There was a man at my college who was, literally, the most beloved person in town. He was involved in the athletics program, but heavily invested in the school's academic life. He donated time and money to pretty much everything on campus, and he would give talks on the importance of things like honor, respect, and hard work. He'd been around for decades, and we saw him as a type of school grandpa. We named the library after him, and there were statues and murals of him all over town.
His name was Joe Paterno. As we now know, he knew about a pedophile on his staff for 35 years, and allowed him to remain on staff for all of that time. Because Joe Paterno was the football coach of Penn State, and because Big 10 football teams run camps for young kids, he basically allowed the pedophile to have unfettered access to children for three and a half decades.
Joe Pa, as we called him, was fired when this came to light, and died shortly afterwards. He is, among Penn Staters who are living in just a tiny bit of denial, still a blameless god. He's reviled elsewhere.
I grew up Catholic, so the Penn State pedophilia scandal felt like a strange little bit of deja vu to me -- I'd seen priests, the most respected members of our community, arrested for molesting children. Or I'd see priests we respected defending these molesters, or explaining why their criminal offenses should be dealt with "in-house."
When the Paterno thing hit, then, I had a bit more perspective than most Penn Staters -- I knew that even gods can fall. So I didn't have trouble reconciling the Joe Paterno who improved the lives and education of tens of thousands of students with the Joe Paterno who enabled the molestation and rape of young kids.
My alma mater has been running tributes to Joe Paterno during every home football game so far this season, a move which justifiably has the rest of the country being like, "Dafuck, guys?"
And from the outside, I understand this -- it's easy to judge Penn State's deification of a man who was, at best, deeply flawed, and probably criminally negligent of the welfare of children placed into his care.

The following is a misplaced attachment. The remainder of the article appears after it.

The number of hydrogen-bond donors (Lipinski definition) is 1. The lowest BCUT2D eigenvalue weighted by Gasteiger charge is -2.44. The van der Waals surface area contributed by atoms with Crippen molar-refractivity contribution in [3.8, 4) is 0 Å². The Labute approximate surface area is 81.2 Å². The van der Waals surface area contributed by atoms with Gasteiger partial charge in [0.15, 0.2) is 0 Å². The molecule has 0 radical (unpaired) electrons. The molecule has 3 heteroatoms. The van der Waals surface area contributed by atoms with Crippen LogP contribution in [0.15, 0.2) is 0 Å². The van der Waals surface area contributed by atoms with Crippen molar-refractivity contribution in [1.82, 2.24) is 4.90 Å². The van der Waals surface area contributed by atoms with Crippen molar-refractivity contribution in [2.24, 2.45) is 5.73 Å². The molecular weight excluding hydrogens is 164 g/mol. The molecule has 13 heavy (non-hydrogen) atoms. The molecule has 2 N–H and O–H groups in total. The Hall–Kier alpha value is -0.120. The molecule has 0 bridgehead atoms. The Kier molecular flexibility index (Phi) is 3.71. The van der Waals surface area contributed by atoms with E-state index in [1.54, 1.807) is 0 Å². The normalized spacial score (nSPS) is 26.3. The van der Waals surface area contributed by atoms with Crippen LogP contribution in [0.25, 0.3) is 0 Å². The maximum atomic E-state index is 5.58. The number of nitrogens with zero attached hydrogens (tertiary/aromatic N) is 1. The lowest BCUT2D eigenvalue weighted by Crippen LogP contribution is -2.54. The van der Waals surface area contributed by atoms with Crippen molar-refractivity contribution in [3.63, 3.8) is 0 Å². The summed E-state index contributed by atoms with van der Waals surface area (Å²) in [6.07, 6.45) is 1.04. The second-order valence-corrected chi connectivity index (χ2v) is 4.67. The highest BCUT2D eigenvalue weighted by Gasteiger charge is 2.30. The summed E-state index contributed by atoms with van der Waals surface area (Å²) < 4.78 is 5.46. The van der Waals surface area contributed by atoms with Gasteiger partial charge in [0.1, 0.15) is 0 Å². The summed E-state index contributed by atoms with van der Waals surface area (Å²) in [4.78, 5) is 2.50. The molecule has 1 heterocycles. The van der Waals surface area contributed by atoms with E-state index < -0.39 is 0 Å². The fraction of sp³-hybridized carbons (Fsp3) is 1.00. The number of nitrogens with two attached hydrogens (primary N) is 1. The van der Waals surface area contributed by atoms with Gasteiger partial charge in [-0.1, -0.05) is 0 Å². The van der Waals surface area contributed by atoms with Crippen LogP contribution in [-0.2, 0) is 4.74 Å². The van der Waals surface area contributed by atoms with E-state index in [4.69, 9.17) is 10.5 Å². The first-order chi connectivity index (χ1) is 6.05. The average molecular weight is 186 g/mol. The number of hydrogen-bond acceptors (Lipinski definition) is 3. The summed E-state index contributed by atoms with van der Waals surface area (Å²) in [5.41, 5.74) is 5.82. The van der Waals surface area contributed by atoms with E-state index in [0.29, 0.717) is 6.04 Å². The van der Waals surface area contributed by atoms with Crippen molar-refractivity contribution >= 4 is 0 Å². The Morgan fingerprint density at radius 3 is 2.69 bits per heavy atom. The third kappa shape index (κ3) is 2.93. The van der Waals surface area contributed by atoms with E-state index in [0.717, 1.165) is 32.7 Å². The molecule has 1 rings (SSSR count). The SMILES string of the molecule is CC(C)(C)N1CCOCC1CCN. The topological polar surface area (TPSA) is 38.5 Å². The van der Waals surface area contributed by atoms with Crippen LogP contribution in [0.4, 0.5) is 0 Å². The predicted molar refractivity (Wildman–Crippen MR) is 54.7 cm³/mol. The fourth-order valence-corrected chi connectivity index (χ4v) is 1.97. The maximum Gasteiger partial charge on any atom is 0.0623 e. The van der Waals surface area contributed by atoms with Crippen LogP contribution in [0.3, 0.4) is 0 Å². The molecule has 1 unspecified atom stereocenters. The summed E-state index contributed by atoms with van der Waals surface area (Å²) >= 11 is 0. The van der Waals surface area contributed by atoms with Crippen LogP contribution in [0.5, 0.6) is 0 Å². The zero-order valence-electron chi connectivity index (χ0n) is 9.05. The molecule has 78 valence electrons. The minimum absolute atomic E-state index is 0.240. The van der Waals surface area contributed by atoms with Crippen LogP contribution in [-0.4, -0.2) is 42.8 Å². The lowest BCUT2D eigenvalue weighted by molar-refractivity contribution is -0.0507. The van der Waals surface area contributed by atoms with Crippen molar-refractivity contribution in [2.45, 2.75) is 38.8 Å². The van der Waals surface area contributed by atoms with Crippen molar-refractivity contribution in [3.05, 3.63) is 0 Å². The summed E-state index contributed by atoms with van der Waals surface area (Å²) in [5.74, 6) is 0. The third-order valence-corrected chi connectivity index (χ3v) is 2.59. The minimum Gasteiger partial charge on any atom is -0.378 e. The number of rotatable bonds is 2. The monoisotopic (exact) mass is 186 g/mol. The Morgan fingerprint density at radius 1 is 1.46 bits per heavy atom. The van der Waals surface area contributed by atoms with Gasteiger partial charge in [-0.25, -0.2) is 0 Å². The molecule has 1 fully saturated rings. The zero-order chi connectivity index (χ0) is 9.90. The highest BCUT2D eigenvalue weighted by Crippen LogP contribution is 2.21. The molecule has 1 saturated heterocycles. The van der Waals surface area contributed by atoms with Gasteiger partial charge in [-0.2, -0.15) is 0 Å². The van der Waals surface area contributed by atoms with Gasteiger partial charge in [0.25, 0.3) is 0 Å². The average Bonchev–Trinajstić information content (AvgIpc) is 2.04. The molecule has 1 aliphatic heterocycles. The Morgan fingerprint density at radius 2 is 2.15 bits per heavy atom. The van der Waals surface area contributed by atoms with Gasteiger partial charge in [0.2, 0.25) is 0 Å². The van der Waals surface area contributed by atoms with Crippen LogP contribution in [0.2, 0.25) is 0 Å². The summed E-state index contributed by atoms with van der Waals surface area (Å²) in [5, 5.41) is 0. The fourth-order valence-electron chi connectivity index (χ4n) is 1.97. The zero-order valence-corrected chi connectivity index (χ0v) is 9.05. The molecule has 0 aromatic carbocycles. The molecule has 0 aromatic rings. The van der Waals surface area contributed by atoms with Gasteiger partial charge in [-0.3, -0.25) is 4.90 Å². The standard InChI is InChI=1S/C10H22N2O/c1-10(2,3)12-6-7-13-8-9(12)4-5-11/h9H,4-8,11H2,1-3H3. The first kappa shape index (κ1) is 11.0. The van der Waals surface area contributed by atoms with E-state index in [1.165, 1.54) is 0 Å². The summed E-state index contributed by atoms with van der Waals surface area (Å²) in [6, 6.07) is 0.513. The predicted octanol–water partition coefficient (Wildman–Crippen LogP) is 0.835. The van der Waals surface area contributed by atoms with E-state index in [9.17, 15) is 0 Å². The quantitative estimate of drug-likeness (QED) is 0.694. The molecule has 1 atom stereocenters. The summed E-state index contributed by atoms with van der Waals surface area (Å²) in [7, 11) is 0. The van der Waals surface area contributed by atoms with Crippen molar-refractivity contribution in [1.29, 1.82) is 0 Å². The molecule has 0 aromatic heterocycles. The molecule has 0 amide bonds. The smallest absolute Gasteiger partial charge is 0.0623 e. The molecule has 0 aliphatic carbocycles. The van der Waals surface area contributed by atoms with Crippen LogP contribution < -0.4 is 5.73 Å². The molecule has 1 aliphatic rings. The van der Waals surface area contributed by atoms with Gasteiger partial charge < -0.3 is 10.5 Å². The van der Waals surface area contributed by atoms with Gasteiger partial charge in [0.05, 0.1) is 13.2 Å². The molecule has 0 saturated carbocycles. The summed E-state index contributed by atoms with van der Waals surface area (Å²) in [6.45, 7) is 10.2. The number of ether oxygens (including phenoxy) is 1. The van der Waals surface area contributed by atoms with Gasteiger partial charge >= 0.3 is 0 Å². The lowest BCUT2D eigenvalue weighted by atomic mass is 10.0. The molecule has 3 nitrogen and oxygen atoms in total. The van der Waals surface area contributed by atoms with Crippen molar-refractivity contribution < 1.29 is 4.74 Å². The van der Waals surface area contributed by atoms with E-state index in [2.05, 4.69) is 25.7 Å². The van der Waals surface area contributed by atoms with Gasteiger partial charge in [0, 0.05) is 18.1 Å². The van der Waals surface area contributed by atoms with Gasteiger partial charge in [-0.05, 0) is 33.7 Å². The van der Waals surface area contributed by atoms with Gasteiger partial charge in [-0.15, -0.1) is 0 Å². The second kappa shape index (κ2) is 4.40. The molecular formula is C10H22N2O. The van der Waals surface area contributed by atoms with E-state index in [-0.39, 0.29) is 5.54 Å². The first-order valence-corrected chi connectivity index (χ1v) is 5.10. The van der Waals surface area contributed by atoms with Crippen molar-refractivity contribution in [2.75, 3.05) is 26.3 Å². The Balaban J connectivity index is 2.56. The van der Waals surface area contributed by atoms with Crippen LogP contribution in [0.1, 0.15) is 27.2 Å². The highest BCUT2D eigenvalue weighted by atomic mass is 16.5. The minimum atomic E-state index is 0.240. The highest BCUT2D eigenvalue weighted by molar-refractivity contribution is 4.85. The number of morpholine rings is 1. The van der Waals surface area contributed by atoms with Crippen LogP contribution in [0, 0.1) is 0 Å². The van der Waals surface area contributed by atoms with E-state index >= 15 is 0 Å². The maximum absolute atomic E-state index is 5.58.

Columbus Day and FDR
You lose a little bit of the holier-than-thou element when you pull back a ways, though. There's something fundamentally human about glossing over the terrible things our heroes have done. We still celebrate Columbus Day, for example, and Christopher Columbus was responsible for the start of the largest genocide in history.
But without Christopher Columbus, none of us in the western hemisphere would be here. Or maybe we would, but our world would be fundamentally different -- do we look at our day-to-day lives and think, "all this is built on evil, so I, by extension, must be evil"?
We could -- a little bit of white guilt is okay -- but if we let all the crimes and inhumanities that carried us to this pleasant point flood in, it would be crippling. It's literally our whole history as a species. Our brutalities brought us here just as much as our kindnesses did.
To use a more recent example, take Franklin Delano Roosevelt. FDR started the New Deal, which empowered the American worker, built the American middle class, narrowed the gap between rich and poor, and built our country (with a little help from the industrialization that comes with a World War) into a genuinely pleasant place to live.
He also, in that time, signed Executive Order 9066, which interned 120,000 Japanese people in concentration camps during WWII. This was a human rights violation of -- well, not the highest, but of a pretty high order.